403(b) Plans – Not Your Average Salary Deferral Plan

Congress continues to pass laws that move 403(b) plans ever closer to 401(k) plans, but 403(b) plans remain distinct. Understanding these differences allows you to maintain a compliant plan that best serves the needs of your participants. Special aspects of 403(b) plans include the following:

Types of Plan Sponsors

Not just any type of employer is permitted to sponsor a 403(b) plan. Only public schools – both K-12 and higher education institutions; tax-exempt entities under Internal Revenue Code (Code) section 501(c)(3); and churches can sponsor a 403(b) plan.

ERISA Coverage

Some 403(b) plans are subject to ERISA and some are not. Governmental (including public school) plans and non-electing church plans (i.e. not electing to be covered by ERISA) are generally exempt from ERISA coverage. In addition, ERISA contains a safe harbor that allows certain salary-deferral-only 403(b) plans of tax-exempt employers to avoid ERISA when the employer has very limited involvement with the plan, serving more to facilitate its employees’ payroll deductions to their own retirement.

Universal Availability

As a general rule, all employees must be allowed to defer money into the plan immediately upon hire. This means there generally cannot be eligibility requirements for salary deferrals into a 403(b) plan and employees must be provided notice of their right to defer when they are hired and annually thereafter. There are a few limited exceptions to this rule that permit the plan sponsor to exclude those who work less than 20 hours per week, certain students, non-resident aliens, and employees who participate in another 401(k), 403(b), or 457(b) plan. This list could be shrinking as of 2025 under SECURE 2.0 which will require that all long-term part-time employees who worked at least 500 hours in the prior two years be allowed to participate. See our prior blog for more details.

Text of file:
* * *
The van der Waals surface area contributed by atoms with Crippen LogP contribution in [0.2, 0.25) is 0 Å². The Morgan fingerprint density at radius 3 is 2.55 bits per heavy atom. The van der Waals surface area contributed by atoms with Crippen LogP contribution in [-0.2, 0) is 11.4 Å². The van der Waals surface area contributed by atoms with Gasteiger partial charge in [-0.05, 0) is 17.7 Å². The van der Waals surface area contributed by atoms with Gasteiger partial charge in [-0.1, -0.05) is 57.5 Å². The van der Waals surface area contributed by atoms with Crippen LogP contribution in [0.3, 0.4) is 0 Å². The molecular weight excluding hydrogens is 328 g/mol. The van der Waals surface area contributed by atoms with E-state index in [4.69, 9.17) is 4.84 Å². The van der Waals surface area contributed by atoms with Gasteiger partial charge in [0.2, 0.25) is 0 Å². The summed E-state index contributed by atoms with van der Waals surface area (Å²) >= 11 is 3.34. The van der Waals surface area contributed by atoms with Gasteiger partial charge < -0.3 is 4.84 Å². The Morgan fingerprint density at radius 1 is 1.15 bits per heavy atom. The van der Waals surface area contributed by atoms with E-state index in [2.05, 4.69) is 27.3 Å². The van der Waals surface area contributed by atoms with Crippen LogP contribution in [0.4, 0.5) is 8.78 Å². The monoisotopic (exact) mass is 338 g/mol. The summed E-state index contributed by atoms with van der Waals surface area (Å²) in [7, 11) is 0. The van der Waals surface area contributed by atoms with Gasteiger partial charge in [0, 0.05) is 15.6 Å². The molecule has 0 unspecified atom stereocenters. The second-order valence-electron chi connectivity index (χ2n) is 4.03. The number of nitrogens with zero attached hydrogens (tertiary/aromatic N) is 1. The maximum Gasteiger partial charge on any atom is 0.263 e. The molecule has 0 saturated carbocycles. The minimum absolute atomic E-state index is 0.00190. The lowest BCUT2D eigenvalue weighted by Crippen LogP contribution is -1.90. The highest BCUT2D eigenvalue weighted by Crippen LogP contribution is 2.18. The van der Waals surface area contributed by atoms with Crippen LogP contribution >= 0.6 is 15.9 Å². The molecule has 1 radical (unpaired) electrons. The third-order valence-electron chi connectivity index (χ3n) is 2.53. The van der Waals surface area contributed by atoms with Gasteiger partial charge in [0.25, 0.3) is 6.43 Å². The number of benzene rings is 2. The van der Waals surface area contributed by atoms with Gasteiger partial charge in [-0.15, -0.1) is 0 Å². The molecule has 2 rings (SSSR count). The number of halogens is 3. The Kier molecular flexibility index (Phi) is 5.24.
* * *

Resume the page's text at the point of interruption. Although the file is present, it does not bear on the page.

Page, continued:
Special 15-Year Catch-up Contributions

403(b) plans can include an additional catch-up contribution provision in addition to the normal age 50 and older catch-up. Participants who have 15 years of service may contribute the lesser of (i) $3,000, (ii) $15,000 (reduced by deferrals made under the rule for prior years (pre-tax and Roth), or (iii) $5,000 times the number of years of service minus total elective deferrals made by the employer on the participant’s behalf. Remember that this contribution is subject to the overall Code section 415(c) limit, while normal catch-up contributions are not.

Contributions on Behalf of Former Employees

A 403(b) plan may include a provision that allows employers to make non-elective contributions to a former employee’s account for five years after the employee’s date of severance. No portion of these contributions can come from money otherwise payable to the former employee by the employer and must cease at the death of the former employee.

Investment Choices

The Code specifies the types of investments available to 403(b) plans and they are limited. Many 403(b) plans, especially those at K-12 schools are referred to as TSA plans, or “tax-sheltered annuity plans”. This name is related to the original type of investment available to 403(b) plans – an annuity contract offered through an insurance company. A 403(b) plan may also offer a custodial account invested in mutual funds. Finally, church plans may include a retirement income account. SECURE 2.0 added collective investment trusts to this list, but because federal securities law prohibits 403(b) investment in CITs, they will remain unavailable as an investment vehicle without further legislation. See our prior blog. Unlike 401(k) plans, there is no trust requirement for 403(b) plans.

These unique features of 403(b) plans allow additional planning opportunities for 403(b) plan sponsors. If you would like to discuss these opportunities or have any questions about your 403(b) plan, please contact any of Bricker Graydon’s Employee Benefits attorneys.

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